with neither love or beauty in it. Who would want to live that kind of
      life? Certainly not me. And how boring and dull it would be.



      Mystery (in the sense of knowing that one does not know or understand
      something) to me is one of mans great abilities; for like love and like
      beauty, it has great attractive power, like a giant magnet attracting
      and pulling one toward it. An offer one cannot refuse. Such is in –
      `what is that, I don't understand that'! And then one
      flings oneself into it to get not only your head around it (reason and
      understanding) but also let more of it become one. Ignorance is the
      road to Understanding.



      Talking of Coleridge; he also lived just up the lane from here, as did
      Arthur C Clark (2010 Odyssey) and R.D. Blackmore (Lorna Doone) and
      quite a few others. Some were born here and some (like myself) were
      attracted to live here because of the beauty of the place – it is
      beyond words, and even though words struggle to describe. But wherever
      one looks here there is breathtaking beauty, and it never ever wanes or
      runs dry. Just another of life's intangibles and utter joys :- )



      Tis funny, and I have told the story before. But one day I grabbed a
      book on the way out of the library, just for the sake of picking up a
      book, because the one I wanted was not in. It was a biography of
      Coleridge. And which of course contained the stories of all his mates,
      and enemy's too. What an ODD character Coleridge was. I can just
      imagine him in that poky little cottage up at Nether Stowey on the
      Quantocks (now a museum to him) and of course on his walks around here,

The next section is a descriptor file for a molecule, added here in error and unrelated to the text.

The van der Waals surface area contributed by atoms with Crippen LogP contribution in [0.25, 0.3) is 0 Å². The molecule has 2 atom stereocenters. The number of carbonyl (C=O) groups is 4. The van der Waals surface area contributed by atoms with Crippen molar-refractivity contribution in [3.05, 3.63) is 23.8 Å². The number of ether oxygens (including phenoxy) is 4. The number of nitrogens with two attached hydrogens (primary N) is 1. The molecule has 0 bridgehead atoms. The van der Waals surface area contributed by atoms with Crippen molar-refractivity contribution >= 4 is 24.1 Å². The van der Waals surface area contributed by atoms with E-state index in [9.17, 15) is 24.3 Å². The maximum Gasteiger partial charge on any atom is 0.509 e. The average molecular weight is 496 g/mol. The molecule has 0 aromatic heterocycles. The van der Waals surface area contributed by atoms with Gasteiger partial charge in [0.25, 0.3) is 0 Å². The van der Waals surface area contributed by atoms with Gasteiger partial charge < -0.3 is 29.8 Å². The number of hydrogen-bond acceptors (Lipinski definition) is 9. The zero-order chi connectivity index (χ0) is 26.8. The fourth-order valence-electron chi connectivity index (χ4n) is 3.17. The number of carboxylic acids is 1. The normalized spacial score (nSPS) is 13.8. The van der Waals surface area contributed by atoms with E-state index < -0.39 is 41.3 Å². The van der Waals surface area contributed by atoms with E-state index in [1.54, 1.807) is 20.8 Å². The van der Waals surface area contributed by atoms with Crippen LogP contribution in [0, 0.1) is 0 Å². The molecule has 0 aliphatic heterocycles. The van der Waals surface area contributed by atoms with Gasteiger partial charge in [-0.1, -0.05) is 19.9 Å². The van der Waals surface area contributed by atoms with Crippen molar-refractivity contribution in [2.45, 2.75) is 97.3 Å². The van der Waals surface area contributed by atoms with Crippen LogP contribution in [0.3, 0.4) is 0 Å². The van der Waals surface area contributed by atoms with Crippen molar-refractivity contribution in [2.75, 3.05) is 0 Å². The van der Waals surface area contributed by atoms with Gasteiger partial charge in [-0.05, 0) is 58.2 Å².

both on the Quantocks and Exmoor. And also sitting in the pubs at
      Watchet and Porlock writing that stuff. Fascinating. The only rub as far
      as I am concerned was his dalliance with drugs. But I do have a BIG soft
      spot for him. Not so with his best `mate' Wordsworth (the
      miserable plagiarist).



      But anyway, one day whilst they were both wandering together up there on
      the Quantocks, Coleridge asked Wordsworth to write philosophy in rhyming
      verse. Wordsworth told him to piss off :- ) But I had to laugh
      because reading this was just a few years after I wrote the last of my
      poems. So I said to him, don't worry son for I have already done
      it for you ! There is no way that Wordsworth (the little fluffy bunny)
      could have done that. Like Coleridge I started writing in the public
      domain whilst living in Bristol, and I finished doing it in West
      Somerset on the Quantocks and Exmoor. How strange eh. And even while
      walking those self same paths and sitting in the self same pubs. But
      no drugs here :- ) Well, just a little bit of tobacco and the
      occasional pint of beer – and cream teas :- )



      Yeah, I have big soft spot for Sammy Coleridge. Try the Ancient Mariner
      and Kubla Khan. He too was a perennial romantic and idealist; and also
      much (very much) into politics. Some locals thought that he was a spy
      for the French. But he was not a pragmatist, like what I am :- ) Also
      unlike him I have never been depressed. But I tell you what, I would
      love to pop back in time and walk the hills and vales with those guys
      and their friends here. We could sit chatting the Ship Inn in Porlock
      for weeks and weeks yakking and never getting bored :- ) You
      don't meet many like it today. I don't think that I would come
      back here again. For today there is too much negative interest and
      gloom. I love excitement, beauty, love, doing stuff, living, and BEING.
      The perceiver of beauty is in little need of tittle-tattle and
      trinkets, baubles and beads. But they were men for their time, and time
      moves on; and go with it we must. Whilst retaining all that is good and
      constructive from days past.



      Dick Richardson

      Stogumber